The third (current) full-market cycle is only 39-years in the making. Given the 2nd highest valuation levels in history, corporate, consumer and margin debt near historical highs, and average economic growth rates running at historical lows, it is worth questioning whether the current full-market cycle has been completed or not?

The idea the “bull market” which begin in 1980 is still intact is not a new one. As shown below, a chart of the market from 1980 to the present, suggests the same.

  1. The long-term bullish trend line remains
  2. The cycle-oscillator is only half-way through a long-term cycle.
  3. On a Fibonacci-retracement basis, a 61.8% retracement would almost intersect with the long-term bullish trend-line around 1200 suggesting the next downturn could indeed be a nasty one.

Again, I am NOT suggesting this is the case. This is just a thought-experiment about the potential outcome from the collision of weak economics, high levels of debt, and valuations and “irrational exuberance.”

It’s All Asymmetric

A second supporting theory of full market cycles was George Soros’ take on bubbles.

First, financial markets, far from accurately reflecting all the available knowledge, always provide a distorted view of reality. The degree of distortion may vary from time to time. Sometimes it’s quite insignificant, at other times, it is quite pronounced. When there is a significant divergence between market prices and the underlying reality, there is a lack of equilibrium conditions.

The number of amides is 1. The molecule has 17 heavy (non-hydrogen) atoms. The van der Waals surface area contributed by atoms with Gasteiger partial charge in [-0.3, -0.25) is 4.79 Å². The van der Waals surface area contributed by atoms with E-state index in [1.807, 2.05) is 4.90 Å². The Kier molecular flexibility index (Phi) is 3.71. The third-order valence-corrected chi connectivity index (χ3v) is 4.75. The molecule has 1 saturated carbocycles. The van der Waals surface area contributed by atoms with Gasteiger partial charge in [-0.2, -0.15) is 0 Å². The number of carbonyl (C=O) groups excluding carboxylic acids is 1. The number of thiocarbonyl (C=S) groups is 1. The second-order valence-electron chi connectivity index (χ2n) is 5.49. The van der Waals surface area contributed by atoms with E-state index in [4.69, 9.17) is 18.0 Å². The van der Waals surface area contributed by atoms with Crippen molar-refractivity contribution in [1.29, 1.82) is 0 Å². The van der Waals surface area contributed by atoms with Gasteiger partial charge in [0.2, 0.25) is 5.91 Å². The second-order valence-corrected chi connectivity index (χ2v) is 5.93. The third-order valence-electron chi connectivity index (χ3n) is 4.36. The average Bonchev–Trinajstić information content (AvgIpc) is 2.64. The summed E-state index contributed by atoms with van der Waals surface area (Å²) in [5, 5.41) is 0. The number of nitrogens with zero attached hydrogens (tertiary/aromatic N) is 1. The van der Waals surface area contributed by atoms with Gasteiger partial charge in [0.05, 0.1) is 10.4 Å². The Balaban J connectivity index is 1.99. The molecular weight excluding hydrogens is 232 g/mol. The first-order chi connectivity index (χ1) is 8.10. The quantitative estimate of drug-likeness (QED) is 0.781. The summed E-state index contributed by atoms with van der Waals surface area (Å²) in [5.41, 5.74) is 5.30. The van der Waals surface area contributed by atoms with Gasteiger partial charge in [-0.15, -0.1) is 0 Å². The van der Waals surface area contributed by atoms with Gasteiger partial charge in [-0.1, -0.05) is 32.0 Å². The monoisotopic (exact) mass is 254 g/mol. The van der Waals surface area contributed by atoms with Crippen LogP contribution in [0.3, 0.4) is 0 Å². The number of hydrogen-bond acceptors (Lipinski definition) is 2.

I have developed a rudimentary theory of bubbles along these lines. Every bubble has two components: an underlying trend that prevails in reality and a misconception relating to that trend. When a positive feedback develops between the trend and the misconception, a boom-bust process is set in motion. The process is liable to be tested by negative feedback along the way, and if it is strong enough to survive these tests, both the trend and the misconception will be reinforced. Eventually, market expectations become so far removed from reality that people are forced to recognize that a misconception is involved. A twilight period ensues during which doubts grow and more and more people lose faith, but the prevailing trend is sustained by inertia. As Chuck Prince, former head of Citigroup, said:

‘As long as the music is playing, you’ve got to get up and dance. We are still dancing.’

Eventually, a tipping point is reached when the trend is reversed; it then becomes self-reinforcing in the opposite direction.

Typically bubbles have an asymmetric shape. The boom is long and slow to start. It accelerates gradually until it flattens out again during the twilight period. The bust is short and steep because it involves the forced liquidation of unsound positions.”

The chart below is an example of asymmetric bubbles.

Asymmetric-bubbles

Soros’ view on the pattern of bubbles is interesting because it changes the argument from a fundamental view to a technical view.  Prices reflect the psychology of the market which can create a feedback loop between the markets and fundamentals.  As Soros stated: